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by: Conrad Pfeffer


Conrad Pfeffer
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This 20 page Class Notes was uploaded by Conrad Pfeffer on Saturday September 12, 2015. The Class Notes belongs to GEOG 1101 at University of Georgia taught by Bolton in Fall. Since its upload, it has received 40 views. For similar materials see /class/202204/geog-1101-university-of-georgia in Geography at University of Georgia.




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Date Created: 09/12/15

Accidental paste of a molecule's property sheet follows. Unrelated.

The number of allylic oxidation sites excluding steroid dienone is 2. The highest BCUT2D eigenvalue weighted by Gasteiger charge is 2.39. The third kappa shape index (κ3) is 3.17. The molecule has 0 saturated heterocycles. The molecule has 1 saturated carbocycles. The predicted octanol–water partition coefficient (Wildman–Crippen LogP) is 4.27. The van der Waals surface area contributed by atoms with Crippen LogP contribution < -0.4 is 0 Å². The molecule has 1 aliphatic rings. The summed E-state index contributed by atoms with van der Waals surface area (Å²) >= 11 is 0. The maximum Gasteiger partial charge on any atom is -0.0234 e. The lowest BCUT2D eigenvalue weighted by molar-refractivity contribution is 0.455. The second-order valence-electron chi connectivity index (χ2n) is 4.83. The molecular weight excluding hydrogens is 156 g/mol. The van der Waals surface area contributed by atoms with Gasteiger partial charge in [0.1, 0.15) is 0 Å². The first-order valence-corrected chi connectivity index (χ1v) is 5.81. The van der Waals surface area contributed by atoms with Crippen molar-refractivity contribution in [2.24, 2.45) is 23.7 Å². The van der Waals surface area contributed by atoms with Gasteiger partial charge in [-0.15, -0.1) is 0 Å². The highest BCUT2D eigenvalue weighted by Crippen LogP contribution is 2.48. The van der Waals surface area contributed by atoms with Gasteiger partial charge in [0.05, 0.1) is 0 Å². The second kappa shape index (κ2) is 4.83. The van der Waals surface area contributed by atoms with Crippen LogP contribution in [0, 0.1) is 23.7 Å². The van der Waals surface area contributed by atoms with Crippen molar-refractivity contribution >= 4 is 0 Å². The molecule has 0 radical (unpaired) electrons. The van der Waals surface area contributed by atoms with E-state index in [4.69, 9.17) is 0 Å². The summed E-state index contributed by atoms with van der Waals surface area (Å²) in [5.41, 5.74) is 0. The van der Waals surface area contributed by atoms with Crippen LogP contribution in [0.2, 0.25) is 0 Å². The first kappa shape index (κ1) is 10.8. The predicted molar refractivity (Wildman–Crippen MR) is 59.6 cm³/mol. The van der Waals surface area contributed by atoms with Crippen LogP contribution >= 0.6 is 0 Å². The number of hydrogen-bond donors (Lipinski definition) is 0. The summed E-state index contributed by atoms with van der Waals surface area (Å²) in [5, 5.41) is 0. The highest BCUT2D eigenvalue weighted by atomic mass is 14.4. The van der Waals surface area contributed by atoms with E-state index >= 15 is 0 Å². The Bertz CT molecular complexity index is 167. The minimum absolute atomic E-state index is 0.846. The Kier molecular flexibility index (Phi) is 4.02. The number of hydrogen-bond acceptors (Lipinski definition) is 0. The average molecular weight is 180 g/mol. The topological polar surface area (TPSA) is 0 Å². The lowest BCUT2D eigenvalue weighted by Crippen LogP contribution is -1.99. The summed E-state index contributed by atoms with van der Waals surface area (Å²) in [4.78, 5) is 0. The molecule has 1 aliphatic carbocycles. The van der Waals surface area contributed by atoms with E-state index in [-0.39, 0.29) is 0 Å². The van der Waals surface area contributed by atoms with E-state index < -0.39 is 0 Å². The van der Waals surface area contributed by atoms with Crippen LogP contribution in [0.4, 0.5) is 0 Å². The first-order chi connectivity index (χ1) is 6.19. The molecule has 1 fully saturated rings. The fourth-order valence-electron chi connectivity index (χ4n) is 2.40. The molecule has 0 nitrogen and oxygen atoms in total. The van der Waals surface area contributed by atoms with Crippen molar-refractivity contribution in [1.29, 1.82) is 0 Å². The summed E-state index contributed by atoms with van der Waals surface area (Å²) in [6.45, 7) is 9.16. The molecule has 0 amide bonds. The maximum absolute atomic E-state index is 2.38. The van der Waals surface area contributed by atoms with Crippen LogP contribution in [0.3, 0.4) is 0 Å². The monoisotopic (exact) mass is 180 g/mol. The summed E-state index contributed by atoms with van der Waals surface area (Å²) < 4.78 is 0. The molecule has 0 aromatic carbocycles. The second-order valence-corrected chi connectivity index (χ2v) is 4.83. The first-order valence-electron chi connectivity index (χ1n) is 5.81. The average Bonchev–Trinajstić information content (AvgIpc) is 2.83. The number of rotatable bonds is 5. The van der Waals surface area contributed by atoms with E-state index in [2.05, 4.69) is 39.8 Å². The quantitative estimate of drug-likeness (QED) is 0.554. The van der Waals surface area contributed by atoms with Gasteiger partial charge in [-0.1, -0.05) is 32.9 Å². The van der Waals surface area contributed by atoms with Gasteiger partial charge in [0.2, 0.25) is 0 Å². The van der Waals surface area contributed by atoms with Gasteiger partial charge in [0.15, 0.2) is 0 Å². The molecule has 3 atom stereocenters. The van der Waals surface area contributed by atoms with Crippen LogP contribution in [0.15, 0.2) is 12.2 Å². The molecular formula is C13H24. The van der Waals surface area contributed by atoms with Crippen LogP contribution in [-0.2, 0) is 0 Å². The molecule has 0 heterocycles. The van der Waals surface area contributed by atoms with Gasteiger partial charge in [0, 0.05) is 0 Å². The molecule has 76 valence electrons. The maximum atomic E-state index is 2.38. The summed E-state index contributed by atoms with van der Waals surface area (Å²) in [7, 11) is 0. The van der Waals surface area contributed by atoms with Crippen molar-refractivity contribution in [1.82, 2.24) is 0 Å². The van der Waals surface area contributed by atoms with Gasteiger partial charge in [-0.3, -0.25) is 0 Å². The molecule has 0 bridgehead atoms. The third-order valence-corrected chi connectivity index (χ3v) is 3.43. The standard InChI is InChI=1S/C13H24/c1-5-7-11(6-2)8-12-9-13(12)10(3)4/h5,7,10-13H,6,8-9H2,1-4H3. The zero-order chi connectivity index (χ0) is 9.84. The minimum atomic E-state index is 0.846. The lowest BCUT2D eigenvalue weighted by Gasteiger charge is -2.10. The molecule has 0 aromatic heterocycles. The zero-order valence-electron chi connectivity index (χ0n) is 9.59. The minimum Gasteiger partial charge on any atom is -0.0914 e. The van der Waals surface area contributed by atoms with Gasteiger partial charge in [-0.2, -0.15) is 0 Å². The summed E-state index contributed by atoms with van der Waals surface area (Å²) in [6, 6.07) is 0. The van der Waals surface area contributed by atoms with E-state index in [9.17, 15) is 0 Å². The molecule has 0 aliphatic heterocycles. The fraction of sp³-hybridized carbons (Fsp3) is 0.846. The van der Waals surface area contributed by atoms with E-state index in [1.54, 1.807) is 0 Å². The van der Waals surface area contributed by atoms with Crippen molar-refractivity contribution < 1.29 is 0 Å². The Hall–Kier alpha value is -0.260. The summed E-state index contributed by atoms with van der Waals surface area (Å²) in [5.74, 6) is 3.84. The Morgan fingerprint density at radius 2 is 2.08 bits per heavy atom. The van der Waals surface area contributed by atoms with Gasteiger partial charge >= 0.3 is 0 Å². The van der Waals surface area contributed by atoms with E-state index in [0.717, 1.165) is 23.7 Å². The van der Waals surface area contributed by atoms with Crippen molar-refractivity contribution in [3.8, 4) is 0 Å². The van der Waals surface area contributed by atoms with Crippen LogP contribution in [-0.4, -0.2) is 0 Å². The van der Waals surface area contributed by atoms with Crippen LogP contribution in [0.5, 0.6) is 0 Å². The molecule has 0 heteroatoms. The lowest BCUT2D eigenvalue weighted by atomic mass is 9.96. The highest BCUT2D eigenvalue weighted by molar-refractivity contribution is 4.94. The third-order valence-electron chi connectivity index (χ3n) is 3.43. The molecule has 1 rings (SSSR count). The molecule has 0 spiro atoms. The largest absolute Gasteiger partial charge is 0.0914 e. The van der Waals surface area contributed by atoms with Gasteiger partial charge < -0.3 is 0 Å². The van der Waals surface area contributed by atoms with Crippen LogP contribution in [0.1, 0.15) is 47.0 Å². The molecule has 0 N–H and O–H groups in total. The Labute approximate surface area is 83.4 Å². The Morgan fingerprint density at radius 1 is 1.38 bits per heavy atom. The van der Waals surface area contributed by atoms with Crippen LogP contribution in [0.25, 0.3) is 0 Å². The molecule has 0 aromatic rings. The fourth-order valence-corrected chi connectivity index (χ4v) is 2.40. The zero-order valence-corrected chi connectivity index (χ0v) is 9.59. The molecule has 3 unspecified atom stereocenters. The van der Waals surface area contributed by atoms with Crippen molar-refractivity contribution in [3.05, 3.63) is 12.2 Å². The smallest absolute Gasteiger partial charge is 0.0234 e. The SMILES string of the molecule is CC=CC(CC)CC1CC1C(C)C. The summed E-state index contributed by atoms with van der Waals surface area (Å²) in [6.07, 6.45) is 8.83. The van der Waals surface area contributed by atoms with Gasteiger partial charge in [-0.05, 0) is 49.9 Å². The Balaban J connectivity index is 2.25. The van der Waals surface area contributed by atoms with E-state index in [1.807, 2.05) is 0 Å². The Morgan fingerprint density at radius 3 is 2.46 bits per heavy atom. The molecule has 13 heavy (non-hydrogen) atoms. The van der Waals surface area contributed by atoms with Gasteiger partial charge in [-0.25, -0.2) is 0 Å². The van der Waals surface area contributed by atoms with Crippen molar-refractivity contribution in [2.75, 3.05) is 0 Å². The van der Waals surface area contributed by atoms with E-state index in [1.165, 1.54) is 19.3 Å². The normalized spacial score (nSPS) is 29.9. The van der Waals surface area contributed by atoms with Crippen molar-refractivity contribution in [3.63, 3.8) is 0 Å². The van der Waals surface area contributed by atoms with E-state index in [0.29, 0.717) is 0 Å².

Keywords chapter 1 Accessibility the opportunity for contact or interaction from a given point or location in relation to other locations Capitalism aform of ec0nomic and social organization characterized by the pro t motive and the control of the menus of production distribution and the exchange of goods by private ownership Friction of distance deterrent or inhibiting effect of distance on human activity Geographical imag nation capacity to understand changing patterns changing processes and changing relationships among people places and regions Globalization increasing interconnectedness of diiTerent parts of the world through common processes of economic environmental political and cultural change Human geography study of the spatial organization of human activity and of people s relationships with their environments Identity sense that people make of themselves through their subjective feelings based on their everyday experiences and wider social relations Intersubjectivitv shared meanings among people derived from their lived experience of everyday practice Neoliberal policies economic policies that are predicated on a minimalist role for the state assuming the desirability of free markets as the ideal condition not only for economic organization but also for political social life Place speci c geographic setting with distinctive physical social and cultural attributes Sectionalism extreme devotion to local interests and customs Sense of place feelings evoked among people as a result of the experiences and memories that they associate with a place and the symbolism that they attach to it Spatial interaction movement and ows involving human activity Smbolic landscapes representations of particular values or aspirations that the builders and nanciers of those landscapes Want to impart to a larger public Time space convergence rate at which places move closer together in travel or communication time or costs Chapter 2 key words Cartography the body of practical and theoretical knowledge about making distinctive visual representations ofEarth s surface in the form ofmaps Colonialism the establishment and maintenanCe of political and legal domination by a state over a separate and alien society Colonization the physical settlement in a new territory of people from a colonizing state was in part an indirect conSequence of the operation of the law of diminishing returns Commodity chain network of labor and production processes beginning with the extraction or production of raw materials and ending with the delivery of a nished commodity Core regions regions that dominate trade control the most advanced technologies and have high levels of productivity within diversi ed economies Division of labor the specialization of different people regions or countries in particular kinds of economic activities Environmental determination doctrine holding true that human activities are controlled by the environment Etlmocentrisnl attitude that one s own race tand culture are superior to others Hegemony domination over the world economy exercised by one national state in a particular historical epoch through a combination of economic military nancial and cultural means Inlperialism extension of the power of a nation through direct or indirect control of the economic and political life of other territories Leadership cycles periods of international power established by individual states through economic political and military competition Neocolonialism economic and political strategies by which powerful states in core economies indirectly maintain or extend their in uence over other areas or people Peripheral regions regions with undeveloped or narrowly specialized economies with low levels of productivity Plantation large landholding that usually specializes in the production of one particular crop for market Semiperipheral reg39ons regions that are able to exploit peripheral regions but are themselves exploited and dominated by core regions Spatial justice fairness of the distribution of society s burdens and bene ts taking account spatial variations in people s needs and in their contribution to the production of wealth and social wellbeing T quot wt quot 39 with 39 and activities that span international r boundaries and With subsidiary companies factories o ices or facilities in several countries World system interdependent system of countries linked by economic and political competition Chapter 3 keywords Demography the study of the characteristics of human populations Emigration move from a particular location Forced migration movement of an individual against his or her will Guest workers individuals who migrate temporarily to take up jobs in other countries Immigration move to another location Internally displaced persons ngPs individuals who are uprooted within the boundaries of their own country because of con ict or human rights abuse Internal migration move within a particular country or region Migration move beyond the same political jurisdiction involving a change of residence either as emigration or immigration Mobility ability to move either permanently or temporarily Pull factors forces of attraction that influence migrants to move to a particular location Push factors events and conditions that impel an individual to move from a location Refugees individual who crosses national boundaries to seek safety and asylum Transnational migrant migrants who set up homes and or work in more than one nationstate Chapter 5 keywords Cultural geography how space place and landscape shape culture at the same time that culture shapes space place and landscape Cultural nationalism an e brt to protect regional and national cultures from the homogenizing impacts of globalization especially from the penetrating in uence of US culture Diaspora spatial dispersion of a previously homogenous group Ethnicity socially created system of rules about who belongs and who dose not belong to a particular group based upon social or perceived commonality Historical geography geography of the past Popular culture practices and meaning systems produced by large groups of people whose norms and tastes are often heterogeneous and change frequently often in response to commercial products Race problematic classi cation of human beings based on skin color and other physical characterisitics Racialization practice of categorizing people according to race or of imposing a racial character or context Sexuality set of practices and identities that a given culture considers related to each other and to those things it considers sexual acts and desires Intersectionality Idea that people are in positions of relative privilege or oppression in social matrix one s position impacts one s life experiences and chances The Anti Homosexualitv Bill Bill in Ugandan parliament that has proposed the death penalty or life imprisonment for samesex acts David Kato Openly gay activist from Uganda who was murdered in 2011 Chapter 4 keywords Acid rain the wet deposition of acids upon Earth created by the natural cleansing properties of the atmosphere Climate change any signi cant change in measures of climate such as temperature precipitation or wind lasting for an extended period decades or longer Columbian Exchange interaction between the Old World originating with the voyages of Columbusiand the New World Conservation the view that natural resources should be used wisely and that society s effects on the natural world should represent stewardship and not exploitation Cultural ecology study of the relationship between a cultural group and its natural environment Deep ecolog approach to nature revolving around two key components selfrealization and biospherical egalitarianism Deforestation the removal of trees from a forested area without adequate replanting Desertification the degradation of land cover and damage to the soil and water in grasslands and arid and semiarid lands Ecofeminism view that patriarchal ideology is at the center of our present environmental malaise Ecological imperialism introduction of exotic plants and animals into new ecosystems Ecosystem community of diiTerent species interacting with each other and with the larger physical environment that surrounds it Environmental ethics philosophical perspective on nature that prescribes moral principles as guidance for our treatment of it Environmental justice movement re ecting a growing political consciousness largely among the world s poor that their immediate environs are far more toxic than those in wealthier neighborhoods Greenhouse gases QGHG any gas that absorbs infrared radiation in the atmosphere including but not limited to water vapor carbon dioxide methane and nitrous oxide Nature social creation as well as the physical universe that includes human beings Political ecology approach to cultural geography that studies humans in their environment through the relationships of patterns of resource use to political and economic forces Preservation approach to nature advocating that certain habitats species and resources should remain offlimits to human use regardless of whether the use maintains or depletes the resource in question Romanticism philosophy that emphasizes interdependence and relatedness between humans and nature Transcendentalism philosophy in which a person attempts to rise above nature and the limitations of the body to the point where the spirit dominates the esh Chapter 7 Creative destruction the withdrawal of investments from activities and regions that yield low rates of pro t in order to reinvest in new activities and new places Deindustrialization a relative decline in industrial employment in core regions Ecological footprint measure of the human pressures on the natural environment from the consumption of renewable resources and the production of pollution indicating how much space a population needs compared to what is available EX 01t rocessin zones EPZs small areas within which especially favorable investment and trading conditions are created by governments in order to attract exportoriented industries Fordism principles for mass production based on assemblyline techniques scientific management mass consumption based on higher wages and sophisticated advertising techniques Foreign direct investment total of overseas business investments made by private companies Gross domestic product 1GDP estimate of the total value of all materials foodstuiTs goods and services produced by a country in a particular year Import substitution process by which domestic producers provide goods or services that formerly GEOG1101 Midterm Study Guide 22213 The test will consist of multiple choice matching and map identi cation There will be no writing or sh01t answer sections on the exam While studying however it might be helpful to see if you can write a one or twosentence answer to each question listed below All of the questions below have been discussed in lecture It should be helpful to look at PowerPoint presentations posted on eLC Each day s slide presentation has 2025 short slides of text excluding photos that should help you to answer these questions 50 questions 10 matching 30 multiple choice 10 map 39 J quot to 39 C 39 39 quot amp capitalism weeks 1 amp2 r 0 Be able to identify the concepts of scale globalization and sense of place Global Continental 0 Regional ex State resource decisions Farm Level cszamily decisions on farm enterprises l Field Level ex Individual field decisions by farmer M 0 Landscape Commuity ex Comm decisions on farm enterprises iil whim u n Review what we have learned about the European conquest of the Americas the Atlantic slave trade the Industrial Revolution and the Scramble forAfrica Be able to identify why these were important to forming the coreperipherysemi periphery of today Four per 20t h centurv legacies that shape the world svstem European conquest of the Americas 0 o o 0 People had traded before but European conquest and quest for the New World began Europeans got a jump stalt into industrialization Encompassed more of the world than before with proved them as a powerful player in the world European expansion set up a core periphery system Wealth in European core fueled more with innovation and expansion The peripheral regions discovered by Europeans did not fare as well Atlantic slave trade Took place from 16Lh to 193911 centuries Portugese British French and Dutch were main participants By 1700 Britain was the main player 12 million people were removed from Africa as part of the Triangular Trade Europe to Africa to Americas Essential for Europeans to amass wealth that would secure their positions as world s core region Industrial Revolution In earlier years wealth of European conquerors traders went towards luxury living for kings and queens Portions of wealth also went into savings and investment From 1790 1850 marked the rst wave of industrialization Between 1850 1870 industrialization spread to northern France Belgium and Germany 0 New technologies of steel machine tools railroads and steamships Economic core was capitalism 0 System that reorganized class system 0 Aim was to maximize pro t 0 Based on wage labor capitalist can only profit by taking wealth produced by laborer o Prone to waves of crisis Period of incredible dynamism apetite and innovation Created new social division between the capitalist class and wage laborers Triggered successive phases of geographical expansion 0 Imperialism indirect form of rule 0 Colonialism Late l9m centu Scramble for Africa Making of First and Third Worlds week 3 What was the Second World Why was it seen as a threat to the First World Similarly what did core countries fear would happen when countries of the periphery decolonized in the mid 20th century What was the Second World 39nH39rquot o What is the difference between world system theory and the idea of a First Second and Third World o o 0 Three worlds model emphasizes development third world must develop to catch up39 whereas the world systems shows that core regions abundance often depends on scarcity of periphery Worldsystem theory questions simple linear logic of development and more clearly shows the interdependence of core periphery and semiperiphery Three worlds model comes out of specific historical context of Cold War while worldsystem theory is more contemporary CORE Dominate trade best technology Ex US Japan Canada 0 Tend to exploit other parts of the world through military power colonialism PERIPHERY Dependent on core regions Ex Africa South Asia South America SEMI PERIPHERY Exploit periphery in between core periphery Ex Australia New Zealand China Be able to name 4 effects of Third World development projects 0 o o 0 Many of the issues development projects have sought to fix remain persistent or have become worse Created large debts for many peripheral countries Has largely helped to reinforce coreperiphery divisions for many countries rather than leading to success and prosperity Drastically altered the character and scope of relations between rich and poor countries and the perception of what governments and societies should do or be Borders amp migration week 4 Why might we think of the USMeXico border as socially constructed o 1848 Large part of Mexico was ceded from US 19205 Wave of migration 19305 Half a million Mexican migrants deported 19421964 Bracero Accord 1986 Immigration Reform and Control Act turning point Security 1994 NAl I39A 2005 Net miration down to 0 o o o o o l ill Be able to name three circumstances in which an undocumented immigrant could get documented status in the United States Be able to identlfy the 2 kinds 0 generally able to access Why did the 1986 Immigration Reform and Control Act mark a turning point in US immigration policy 0 m D ms 0 D H O Q entify the paradox between US economic policies such as the North American Free Trade Agreement and immigration policies such as the Immigration Reform and Control Act Cultural geography 7 introduction week 5 o What are the 2 ways that William Sewell Jr wants us to understand culture How are these complementary or dialectical i W Limquot As et of practices Engaging in cultural practice means using symbols Cultural symbols mean nothing without practice EX sorority letters mean nothing without the practices and rituals of each individual group Be able to name at least 5 aspects of identity that in uence how people experience life differently race class o 0 Co Cultural geo gr Gender Race Class Ability Religion Ethnicity Age Be familiar with the concept of intersectionality ncept of intersectionality Identities intersect to place people in positions of relative privilege or oppression in social matrix Position impacts one s life experiences and chances Like a rubix cube some points higher or lower than others some side by side some in front or behind People who are white male upper class Christian heterosexual are higher up or in front More privileged positions Women people of color the working class nonChristians non straight people lower down or behind Positions that experience oppression A person can experience both privilege and oppression Ex White woman has white privilege does not have the male privilege Many people have some kind of intersectional identity White wealthy straight man might be a trauma survivor But some intersections White men represent 776 of Fortune 500 directors While people of color make up about 30 of US population they account for 60 of those imprisoned Many are also lowincome Consequences for relative power privilege and wealth in society aphy the Uganda AntiHomosexuality Bill week 6 0 Be able to identify these three people Yoweri Museveni Scott Lively David Bahati What is each person s general position on the AntiHomosexuality Bill 0 Be able to identify the Rev Dr Kapya Kaoma his position on LGBT rights and what he has said about US evangelicals coming to Uganda 0 According to the bill what would be the consequences of a aggravated homosexuality b offense of homosexuality What was newdifferent about the View of sexuality taken by British co were in uenced by Victorian cultural norms in the 19 h century lonizers who 0 British colonizers strengthened ethnic divides Did not create identities but strenghthenedsortedconcentrated differences Ethnic identity important to who shared British prosperity British colonizers said Southern groups more advanced singled out to become more prosperous Northern groups more martial should be in colonial police and armed forces Colonizers also brought idea that homosexuality was wrong Supported by Christian missionaries Victorian cultural conservatism At the time an unquestioned part of core countries cultural values Since Ugandan independence British and Ugandan view have greatly diverged In Britain samesex relationships now widely accepted In Uganda now threat of death penalty Colonial legacy is clear British colonizers were not just against homosexuality they actually came up with the very category of the homosexual The idea that people can be bracketed into sexual types was born in the Victorian era Exported to the Empire Still proliferates in both British and Ugandan societies today In many precolonial African societies homohetero distinction did not exist Variety of sexual activities were engaged in Viewed more as recreational pursuits not homo vs hetero Victorian British both 1 Created category of homosexual 2 Made it something considered wrong on cultural and religious ground 0 Be able to identify 3 human rights issues that the bill brings up 0 o o o o o o o o o o o o o o o o o o o o o o 0 Issue of breaking trust between families and communities undermine efforts to fight HIV AIDS Sanctioning increased violence against gays Interpreting place 7 Palestine and Israel week 7 Be able to identify all chapter 6 keywords which will be posted on eLC Also go over keywords from chapters 1 2 3 and 5 but 6 will be the focus m u u x 39 Be able to identify the following places on a map Uganda Kenya Tanzania Burundi Rwanda Be able to identify the following places on a map Israel West Bank Gaza Strip Jordan Egypt A emswom myquot Jnnas Educmm 13mmquot